CANTON, Ohio — A Hartville, Ohio-based roofing contractor is facing hefty fines after the Occupational Safety and Health Administration (OSHA) cited them for failing to ensure their workers were protected from falls.

For the sixth time since 2012, OSHA found Ivan Lowky, operator of ILS Construction, failed to provide workers with fall protection equipment. OSHA cited ILS Construction for two willful and one serious violation, and proposed $117,572 in penalties.

OSHA states one of its inspectors observed Lowky and his employees using nail guns to install roofing material without fall protection on Nov. 3, 2020. According to OSHA, five workers could be seen moving unsteadily atop a Canton apartment building three stories above ground, all of them at risk of a serious or fatal fall because their employer failed to ensure they used required safety equipment to protect them from falling. Lowky — their employer — was also working on the roof without necessary fall protection despite having the equipment available.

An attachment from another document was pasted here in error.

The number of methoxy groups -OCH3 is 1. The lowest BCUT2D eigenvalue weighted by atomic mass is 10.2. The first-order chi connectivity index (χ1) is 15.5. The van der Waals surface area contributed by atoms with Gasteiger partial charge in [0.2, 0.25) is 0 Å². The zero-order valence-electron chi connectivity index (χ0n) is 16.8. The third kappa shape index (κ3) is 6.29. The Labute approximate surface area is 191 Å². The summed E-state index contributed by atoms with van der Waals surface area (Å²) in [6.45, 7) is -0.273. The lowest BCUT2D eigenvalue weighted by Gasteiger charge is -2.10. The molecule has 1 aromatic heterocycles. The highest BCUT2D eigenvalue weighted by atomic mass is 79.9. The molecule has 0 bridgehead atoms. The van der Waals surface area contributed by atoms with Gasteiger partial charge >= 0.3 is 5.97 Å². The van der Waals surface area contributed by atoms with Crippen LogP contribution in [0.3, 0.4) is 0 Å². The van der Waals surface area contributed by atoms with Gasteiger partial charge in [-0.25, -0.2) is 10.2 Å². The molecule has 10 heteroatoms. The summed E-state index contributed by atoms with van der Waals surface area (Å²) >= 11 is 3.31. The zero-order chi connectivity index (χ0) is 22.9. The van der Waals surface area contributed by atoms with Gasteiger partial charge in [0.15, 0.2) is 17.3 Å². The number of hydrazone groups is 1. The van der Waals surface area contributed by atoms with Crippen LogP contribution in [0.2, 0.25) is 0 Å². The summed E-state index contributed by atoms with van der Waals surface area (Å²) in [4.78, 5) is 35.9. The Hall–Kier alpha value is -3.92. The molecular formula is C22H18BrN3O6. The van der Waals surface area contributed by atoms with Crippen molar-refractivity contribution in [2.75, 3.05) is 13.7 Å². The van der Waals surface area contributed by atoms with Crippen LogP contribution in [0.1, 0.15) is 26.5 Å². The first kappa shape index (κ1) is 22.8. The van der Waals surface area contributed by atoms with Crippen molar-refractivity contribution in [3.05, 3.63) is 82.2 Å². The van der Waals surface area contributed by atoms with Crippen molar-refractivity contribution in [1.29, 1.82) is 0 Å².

“Exposure to fall hazards makes roofing work one of the most dangerous jobs in the construction industry,” said OSHA Area Director Howard Eberts, in Cleveland. “OSHA requires fall protection when working at heights greater than 6 feet. OSHA is determined to reduce the numbers of preventable, fall-related deaths in the construction and will hold employers accountable for intentionally exposing their workers to such serious dangers.”

To raise awareness of these dangers, OSHA and construction industry stakeholders will join together for The National Safety Stand-Down to Prevent Falls in Construction, May 3-7, 2021.

OSHA encourages employers to use its Stop Falls online resources, which include detailed information on fall protection standards in English and Spanish. The site offers fact sheets, posters and videos that illustrate various fall hazards and appropriate preventive measures.

The company has 15 business days from receipt of its citations and penalties to comply, request an informal conference with OSHA’s area director, or contest the findings before the independent Occupational Safety and Health Review Commission.